13.35. As noted above, the second round of tendering appears to have passed off with no drama and with little evidence of the “standardised’ tender procedure referred to in Mr Calder Hart’s letter. It appears to be the case that from 2004 onwards Udecott sought to keep the process of tendering and tender evaluation under more close control so as to avoid a repeat of the C and E experience, including the use of prequalification of tendering companies. Whatever the motivation it remains vital that Udecott’s tender rules as well as their application should achieve a minimum level of transparency, and should demonstrate to the construction industry in Trinidad and Tobago and the public at large that the tender process is fundamentally fair and properly administered.
13.36. The Codicil to this drama, represented by the parallel references to the Integrity Commission and the eventual striking down of the secret investigation of Dr. Rowley’s part in the C and E Building award, is regrettable and has rebounded disastrously on the Integrity Commission itself. No doubt there are lessons to be learnt here but they are not matters for this Inquiry.
14. MLA Tower and Sunway
14.1. The Legal Affairs (“LA”) Tower is the third major building within the Govermnent Campus Plaza (GCP) which comprises nine packages, including four tower blocks. These were the Customs and Excise (C and E) building (PK1), the Board of Inland Revenue (“BIR”) tower (PK3) , the Ministry of Legal Affairs (MLA) tower (PK6) and the Ministry of Social Development (MSD) building (PK9). The Project also included a substantial multi-storey car park (PK2) situated on the opposite side of Richmond Street and linked both above and below street level by pedestrian and service access (the Mechanical Plant serving all the buildings is also situated within the multi-storey car park). The designation of the remaining packages is set out in Section 23 below.
14.2. The GCP was intended to be constructed as a series of sequenced and inter-related projects with common professional teams but separate contractors and contracts for the nine packages. The common professional team comprised Design Collaborative Limited as Architects, Tumer Alpha Limited (TAL) as Project Manager and Udecott as Developer and Project Manager. As already noted, the C and E Building was the first to be tendered. The decision to abort the first round of tendering in August 2003 eventually led to a delay of over 12 months, with the Construction Contract eventually being signed in June 2004, with a retrospective contract start date of May 17 2004 and a completion period of 22 months. Once the initial problems with the tender and evaluation procedures had been overcome, the rest of the GCP Project followed in sequence, the commencement dates and completion periods for the major elements being as follows:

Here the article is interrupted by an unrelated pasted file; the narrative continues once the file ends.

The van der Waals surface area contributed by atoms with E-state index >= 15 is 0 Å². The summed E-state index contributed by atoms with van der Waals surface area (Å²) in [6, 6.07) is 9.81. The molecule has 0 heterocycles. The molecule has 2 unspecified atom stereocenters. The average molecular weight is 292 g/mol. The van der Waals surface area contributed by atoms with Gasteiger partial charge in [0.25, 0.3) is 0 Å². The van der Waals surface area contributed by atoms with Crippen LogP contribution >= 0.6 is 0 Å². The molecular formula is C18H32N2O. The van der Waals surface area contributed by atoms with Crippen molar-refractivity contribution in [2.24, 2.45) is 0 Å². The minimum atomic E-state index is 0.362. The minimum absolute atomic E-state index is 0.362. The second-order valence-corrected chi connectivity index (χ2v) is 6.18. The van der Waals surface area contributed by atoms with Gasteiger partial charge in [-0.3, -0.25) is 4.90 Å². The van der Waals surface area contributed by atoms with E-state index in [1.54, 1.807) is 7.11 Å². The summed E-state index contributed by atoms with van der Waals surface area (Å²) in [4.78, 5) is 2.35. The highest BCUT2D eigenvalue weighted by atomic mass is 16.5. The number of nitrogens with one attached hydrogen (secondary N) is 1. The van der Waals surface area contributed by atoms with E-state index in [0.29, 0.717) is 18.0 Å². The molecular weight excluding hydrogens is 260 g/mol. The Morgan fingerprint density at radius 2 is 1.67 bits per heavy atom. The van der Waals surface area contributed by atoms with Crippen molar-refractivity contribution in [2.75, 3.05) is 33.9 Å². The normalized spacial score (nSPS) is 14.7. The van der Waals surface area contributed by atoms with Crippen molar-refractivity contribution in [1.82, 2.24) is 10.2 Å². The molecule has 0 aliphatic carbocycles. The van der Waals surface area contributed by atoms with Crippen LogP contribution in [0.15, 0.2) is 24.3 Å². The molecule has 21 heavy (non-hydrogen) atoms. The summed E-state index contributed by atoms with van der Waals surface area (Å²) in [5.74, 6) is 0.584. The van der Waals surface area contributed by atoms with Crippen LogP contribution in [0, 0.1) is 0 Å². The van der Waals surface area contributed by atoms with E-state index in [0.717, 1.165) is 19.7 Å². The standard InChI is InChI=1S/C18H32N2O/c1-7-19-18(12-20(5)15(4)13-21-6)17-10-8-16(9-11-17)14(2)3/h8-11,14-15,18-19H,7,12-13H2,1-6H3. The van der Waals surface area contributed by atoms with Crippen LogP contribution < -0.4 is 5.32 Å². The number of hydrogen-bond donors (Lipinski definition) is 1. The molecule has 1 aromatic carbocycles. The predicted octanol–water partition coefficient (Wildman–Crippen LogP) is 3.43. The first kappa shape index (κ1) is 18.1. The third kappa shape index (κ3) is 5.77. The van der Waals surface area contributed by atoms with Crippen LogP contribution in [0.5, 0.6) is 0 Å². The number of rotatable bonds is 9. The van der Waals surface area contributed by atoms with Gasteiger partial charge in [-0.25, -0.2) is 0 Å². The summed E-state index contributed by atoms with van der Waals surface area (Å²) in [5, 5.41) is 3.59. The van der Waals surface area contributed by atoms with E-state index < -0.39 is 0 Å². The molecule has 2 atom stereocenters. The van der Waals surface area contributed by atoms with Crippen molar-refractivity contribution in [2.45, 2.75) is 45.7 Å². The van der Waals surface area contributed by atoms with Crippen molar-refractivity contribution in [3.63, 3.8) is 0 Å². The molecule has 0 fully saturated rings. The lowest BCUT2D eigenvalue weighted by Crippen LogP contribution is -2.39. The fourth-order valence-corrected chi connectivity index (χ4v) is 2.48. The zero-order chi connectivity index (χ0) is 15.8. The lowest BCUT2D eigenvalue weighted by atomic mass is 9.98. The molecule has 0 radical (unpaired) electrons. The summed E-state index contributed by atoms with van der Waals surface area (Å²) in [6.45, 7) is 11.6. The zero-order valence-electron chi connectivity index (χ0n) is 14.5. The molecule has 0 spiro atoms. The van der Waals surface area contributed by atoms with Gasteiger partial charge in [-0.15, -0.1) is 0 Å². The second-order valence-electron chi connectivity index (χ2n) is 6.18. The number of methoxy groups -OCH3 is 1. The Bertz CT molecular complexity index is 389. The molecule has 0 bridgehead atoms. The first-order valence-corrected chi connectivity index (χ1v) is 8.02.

14.3. The GCP, albeit still incomplete at the date of this Report, is now a familiar feature of
the Port-of-Spain skyline and adds considerable variety and interest to it. The C and E building (PIG) and the MSD building (PK9) are each of 10 storeys and rectangular in plan, with their longer axes parallel to Richmond Street. The BIR Tower (PK3) and the MLA Tower (PK6) are of very similar design, each of 23 storeys and located at opposite ends of the site. Between the four buildings is an open Plaza providing access and various leisure facilities, including a large LED screen.
14.4. Thus, after placing the contract for the C and E Building the remaining elements of the Project proved relatively uncontroversial, save for overall questions of delay and additional cost, which are dealt with in Section 23 below; and save for the decision to award the Contract for the MLA Tower to Sunway Construction Limited, which is now the subject of this section.